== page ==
After Heller said something inaudible to Trump, the two laughed and the President added, "You didn't go out there. This was the one we were worried about, you weren't there."
Heller was one of the first senators to stand against initial attempts to pass health care in the Senate. To the chagrin of Heller's colleagues, a super PAC tied to Trump ran ads against the vulnerable Nevada senator who is up for reelection in 2018.
After the friendly exchange, Trump said, "Look, he wants to remain a senator, doesn't he?"
Heller looked visibly surprised by the comment.
Trump's argument to the lawmakers boiled down to Republicans have to keep their word to the American people and pass a health care bill.
"Any senator who votes against starting debate," Trump said, sitting with several senators against doing just that, "is really telling America that you are fine with Obamacare."
The lawmakers who stood against Trump and McConnell on health care all attended the Wednesday meeting -- including Sens. Mike Lee and Jerry Moran, who blocked the second attempt to pass the bill, and Sens. Susan Collins, Rob Portman, Shelley Moore Capito and Lisa Murkowski, who blocked the most recent clean repeal attempt.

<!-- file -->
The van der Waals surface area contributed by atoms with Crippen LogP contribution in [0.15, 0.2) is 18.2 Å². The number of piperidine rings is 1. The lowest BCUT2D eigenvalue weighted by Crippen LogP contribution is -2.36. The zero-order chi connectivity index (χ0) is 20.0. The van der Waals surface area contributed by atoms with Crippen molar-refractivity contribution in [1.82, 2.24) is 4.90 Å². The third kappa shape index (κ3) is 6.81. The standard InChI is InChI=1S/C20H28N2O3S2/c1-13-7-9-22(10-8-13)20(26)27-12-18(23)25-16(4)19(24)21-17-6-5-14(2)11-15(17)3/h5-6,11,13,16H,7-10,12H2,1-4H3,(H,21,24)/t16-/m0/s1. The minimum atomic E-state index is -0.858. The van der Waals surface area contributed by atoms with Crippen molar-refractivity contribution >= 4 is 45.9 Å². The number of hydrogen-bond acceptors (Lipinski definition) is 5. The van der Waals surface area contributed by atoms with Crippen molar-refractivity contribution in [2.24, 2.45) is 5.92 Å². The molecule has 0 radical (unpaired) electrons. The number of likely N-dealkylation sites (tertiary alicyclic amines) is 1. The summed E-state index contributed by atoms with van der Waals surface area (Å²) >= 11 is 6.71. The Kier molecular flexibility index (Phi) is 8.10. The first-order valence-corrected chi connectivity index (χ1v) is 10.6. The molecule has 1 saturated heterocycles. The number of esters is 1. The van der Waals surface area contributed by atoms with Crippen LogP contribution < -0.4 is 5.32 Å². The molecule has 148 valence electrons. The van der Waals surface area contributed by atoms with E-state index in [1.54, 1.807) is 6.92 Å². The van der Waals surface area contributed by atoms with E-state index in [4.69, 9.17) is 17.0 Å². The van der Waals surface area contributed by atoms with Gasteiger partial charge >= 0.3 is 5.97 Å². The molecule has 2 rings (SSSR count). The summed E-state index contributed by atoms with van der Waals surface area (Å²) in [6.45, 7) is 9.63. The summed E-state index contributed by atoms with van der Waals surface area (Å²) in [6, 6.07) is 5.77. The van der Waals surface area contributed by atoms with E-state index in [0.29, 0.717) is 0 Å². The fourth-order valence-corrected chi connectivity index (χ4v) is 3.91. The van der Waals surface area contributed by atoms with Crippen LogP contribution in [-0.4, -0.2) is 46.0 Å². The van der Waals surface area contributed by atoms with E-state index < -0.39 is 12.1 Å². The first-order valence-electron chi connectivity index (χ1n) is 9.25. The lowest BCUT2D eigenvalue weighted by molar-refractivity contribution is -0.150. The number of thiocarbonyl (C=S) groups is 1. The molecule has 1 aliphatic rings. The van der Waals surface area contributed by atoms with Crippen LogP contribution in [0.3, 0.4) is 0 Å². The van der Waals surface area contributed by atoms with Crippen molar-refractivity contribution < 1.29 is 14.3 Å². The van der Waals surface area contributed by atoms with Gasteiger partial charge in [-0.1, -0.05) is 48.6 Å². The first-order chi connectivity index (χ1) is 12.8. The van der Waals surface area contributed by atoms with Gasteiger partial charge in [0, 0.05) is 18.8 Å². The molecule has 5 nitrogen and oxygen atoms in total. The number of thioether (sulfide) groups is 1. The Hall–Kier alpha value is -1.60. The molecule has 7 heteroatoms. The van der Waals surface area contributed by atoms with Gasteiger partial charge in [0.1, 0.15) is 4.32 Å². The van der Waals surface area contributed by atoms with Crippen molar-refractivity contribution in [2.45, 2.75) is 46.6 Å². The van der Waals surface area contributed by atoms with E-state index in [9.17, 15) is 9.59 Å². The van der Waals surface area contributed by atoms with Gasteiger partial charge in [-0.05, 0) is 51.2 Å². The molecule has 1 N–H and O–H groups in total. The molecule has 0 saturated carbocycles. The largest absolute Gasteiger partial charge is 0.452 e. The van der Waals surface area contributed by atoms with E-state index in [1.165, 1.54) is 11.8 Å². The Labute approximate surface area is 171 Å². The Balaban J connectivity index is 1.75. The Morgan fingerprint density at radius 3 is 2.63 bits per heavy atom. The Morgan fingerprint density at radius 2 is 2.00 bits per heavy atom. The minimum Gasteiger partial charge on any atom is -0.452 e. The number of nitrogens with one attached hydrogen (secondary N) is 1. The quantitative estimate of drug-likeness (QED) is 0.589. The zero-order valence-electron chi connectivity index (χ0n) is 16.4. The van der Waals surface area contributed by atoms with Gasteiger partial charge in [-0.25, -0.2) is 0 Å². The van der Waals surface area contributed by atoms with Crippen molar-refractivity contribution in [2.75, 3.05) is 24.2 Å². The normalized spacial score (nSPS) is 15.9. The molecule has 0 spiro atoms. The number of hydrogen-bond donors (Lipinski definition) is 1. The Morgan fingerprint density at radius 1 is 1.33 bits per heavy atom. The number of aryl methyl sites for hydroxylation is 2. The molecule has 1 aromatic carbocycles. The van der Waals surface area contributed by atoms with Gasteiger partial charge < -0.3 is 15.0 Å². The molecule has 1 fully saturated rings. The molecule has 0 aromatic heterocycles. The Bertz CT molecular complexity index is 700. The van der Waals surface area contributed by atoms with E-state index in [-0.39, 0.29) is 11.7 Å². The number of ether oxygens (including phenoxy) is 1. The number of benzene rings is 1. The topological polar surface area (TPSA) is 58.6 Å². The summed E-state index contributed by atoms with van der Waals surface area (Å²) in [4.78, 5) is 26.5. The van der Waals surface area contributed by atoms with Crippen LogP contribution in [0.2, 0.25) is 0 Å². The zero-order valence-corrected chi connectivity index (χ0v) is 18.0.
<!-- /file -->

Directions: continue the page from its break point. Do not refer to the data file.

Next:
Three Republican senators who support repealing Obamacare -- Johnny Isakson, Richard Burr and John McCain -- did not attend the Wednesday meeting. McCain is still in Arizona recovering from surgery to remove a blood clot.
Despite the two lunches he has hosted and his frequent tweets on the topic, Trump has left the detailed negotiating to Vice President Mike Pence.
The President has worked the phones, and continued to do so on Tuesday with a call to Sen. Mike Lee, a Utah Republican.
According to a Lee aide said, Trump was lobbying the senator to support going back to repeal and immediately replace, a strategy McConnell had already abandoned. The gist of the call was "how to get a good repeal bill passed," the aide said, but the discussion centered around how to get the bill that McConnell dispatched earlier this week -- the Better Care Reconciliation Act -- passed.
During the call, the aide said, Lee reiterated to Trump his request for the consumer freedom amendment. A White House official declined to detail who else Trump called on Tuesday.
Trump's activism on the bill has come primarily over the phone. The President made calls to skeptical senators earlier this month during a trip to Paris and spoke with lawmakers over the weekend as he took in a golf tournament at his private club in New Jersey.
But Wednesday, in the wake of McConnell's failed efforts, he tried to lobby lawmakers in person.
"I will be having lunch at the White House today with Republican Senators concerning healthcare," Trump tweeted on Wednesday morning. "They MUST keep their promise to America!"
Trump said Tuesday he was "very disappointed" that the Senate was unable pass their initial plan, but pledged he, his White House and Senate Republicans will not take the blame for Obamacare's failures.
"I think we're probably in that position where we'll just let Obamacare fail. We're not going to own it," Trump said. "I'm not going to own it, I can tell you. The Republicans are not going to own it. We'll let Obamacare fail."
CNN's Lauren Fox contributed to this report.